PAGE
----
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Tanglewood Elementary first grade teacher Elizabeth McLin, a 'Disney nut,' wears her 60th Disney Anniversary Minnie Mouse Diamond Ears, traveling down Country Road in the school's parade caravan with teachers and staff waving and shouting greetings to their students and their parents, on a tour of about 34 stops and neighborhoods, Wednesday, March 25, 2020.

Going back to school in fall 2020 in metro Baton Rouge will be a learning experience for everyone as the state continues its fight against coronavirus.

Schools have basic guidelines provided by the state's education board, but there are also plenty of differences among school districts and parishes.

Below are some questions you might find yourself asking as the first day of school approaches:

When do various schools start and how are they approaching in person vs. virtual learning?

The school year starts in mid-to-late August. Some schools are starting virtually and might shift to more in-person instruction after Labor Day. Some are beginning with a mix of in-person and virtual learning. And others, including Catholic schools in the Diocese of Baton Rouge, are opening with daily, in-person instruction.

Click here to see details for specific parishes and school districts.

What happens if a student, teacher or employee tests positive for coronavirus?

The state's guidelines say that schools "should plan for and expect that some students will get COVID-19 during the school year," and that they will possibly expose other students and staff to it no matter what preventative measures are taken.

With this in mind, the state said schools should follow these guidelines when that happens:

-- Students who are sick should stay at home regardless of their illness, and those with COVID-19 are to remain isolated at home until they have recovered and are determined to no longer be infectious.

-- Individuals who were in close contact with an infected student will be contacted as part of the Office of Public Health's contact tracing process.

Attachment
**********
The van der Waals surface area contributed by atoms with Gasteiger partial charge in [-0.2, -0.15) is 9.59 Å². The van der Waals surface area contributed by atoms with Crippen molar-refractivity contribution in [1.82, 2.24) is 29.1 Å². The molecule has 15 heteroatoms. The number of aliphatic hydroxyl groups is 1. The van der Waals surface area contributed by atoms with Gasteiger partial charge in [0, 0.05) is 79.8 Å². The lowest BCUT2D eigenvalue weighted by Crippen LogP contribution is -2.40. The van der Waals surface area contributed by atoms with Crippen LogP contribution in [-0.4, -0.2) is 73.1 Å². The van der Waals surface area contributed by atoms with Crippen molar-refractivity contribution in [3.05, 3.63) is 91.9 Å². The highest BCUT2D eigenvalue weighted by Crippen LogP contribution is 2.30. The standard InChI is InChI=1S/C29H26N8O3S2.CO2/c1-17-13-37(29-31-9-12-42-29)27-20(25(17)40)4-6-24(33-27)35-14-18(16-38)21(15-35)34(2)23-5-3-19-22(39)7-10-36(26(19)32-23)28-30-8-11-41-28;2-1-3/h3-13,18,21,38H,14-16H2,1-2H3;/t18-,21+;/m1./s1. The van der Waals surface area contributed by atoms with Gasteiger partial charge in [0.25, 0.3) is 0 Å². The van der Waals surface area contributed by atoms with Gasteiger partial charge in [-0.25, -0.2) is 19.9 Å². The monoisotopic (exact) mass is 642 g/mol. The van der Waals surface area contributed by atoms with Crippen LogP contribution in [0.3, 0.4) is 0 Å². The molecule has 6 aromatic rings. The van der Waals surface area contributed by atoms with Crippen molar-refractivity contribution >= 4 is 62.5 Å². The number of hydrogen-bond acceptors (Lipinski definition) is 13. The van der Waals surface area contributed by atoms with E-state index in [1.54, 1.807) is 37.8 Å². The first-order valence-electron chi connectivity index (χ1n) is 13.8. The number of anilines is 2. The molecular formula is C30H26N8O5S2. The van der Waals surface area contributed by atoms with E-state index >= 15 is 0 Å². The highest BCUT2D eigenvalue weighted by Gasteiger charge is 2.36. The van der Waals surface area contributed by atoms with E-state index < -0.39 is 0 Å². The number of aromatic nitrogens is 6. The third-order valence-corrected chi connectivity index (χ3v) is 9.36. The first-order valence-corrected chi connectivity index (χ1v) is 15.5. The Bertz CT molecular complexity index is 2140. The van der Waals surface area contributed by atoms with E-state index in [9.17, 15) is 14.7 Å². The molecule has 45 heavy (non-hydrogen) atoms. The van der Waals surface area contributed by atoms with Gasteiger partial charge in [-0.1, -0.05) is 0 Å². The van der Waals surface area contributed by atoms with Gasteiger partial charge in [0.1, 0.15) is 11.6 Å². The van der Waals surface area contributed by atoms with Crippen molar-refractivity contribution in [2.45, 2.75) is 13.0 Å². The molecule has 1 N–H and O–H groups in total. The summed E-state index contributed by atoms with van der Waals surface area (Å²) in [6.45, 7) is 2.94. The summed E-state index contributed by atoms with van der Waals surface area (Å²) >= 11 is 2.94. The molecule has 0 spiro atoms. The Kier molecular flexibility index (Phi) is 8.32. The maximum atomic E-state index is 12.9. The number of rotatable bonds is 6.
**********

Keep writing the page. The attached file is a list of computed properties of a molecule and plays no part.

-- Close contacts will be asked to stay home and monitor symptoms for 14 days.

-- Schools should ensure continuity of education for students and staff who are quarantined or isolated.

-- Plans should be prepared for school closures between 3-5 days if the school environment is determined to be a source of ongoing COVID-19 spread.

Is everyone required to wear masks?

Adults and students (3rd grade and up) must wear face coverings, as able, to the maximum extent possible. Any child over 2 years old may wear a face covering. Face coverings should be worn in all areas of the school. This includes classrooms. Most importantly, face coverings should be worn during arrival, dismissal, and any other transition within the school building. Children under the age of 2 and individuals with severe breathing difficulties should not wear face coverings, per the state's education board.

What's the limit on the number of students allowed in a classroom?

Among the standards in Phase 2 are no more than 25 students may convene in a single room or outdoors. In Phase 3 that increases to 50.

What's the limit on the number of students allowed on a school bus?

In Phase 2 buses are be limited to 50% of capacity, including adults. In Phase 3 that increases to 75%. 

How will lunch work?

Guidelines suggest students eat lunch in their classrooms where they can be socially distanced. Staggered meal times in cafeterias are also recommended by the state. Outdoor seating is also an option.

Who has the final say on issues such as when to return to class in-person and other learning formats?

While Louisiana's top school board and other state leaders are providing guidance, when public schools start and what formats they use for instruction are strictly up to officials in local school districts and organizations such as the archdiocese.

Local education leaders are free to delay the start of school until October or beyond as long as students get the required number of instructional time before the end of the academic calendar: 63,720 minutes, or 177 school days.

If you have a question you'd like to send us, feel free. You can reach a reporter or editor at online@theadvocate.comWe can try our best to answer your question and include it in our list here.

Follow Kyle Whitfield on Twitter, @kyle_whitfield.​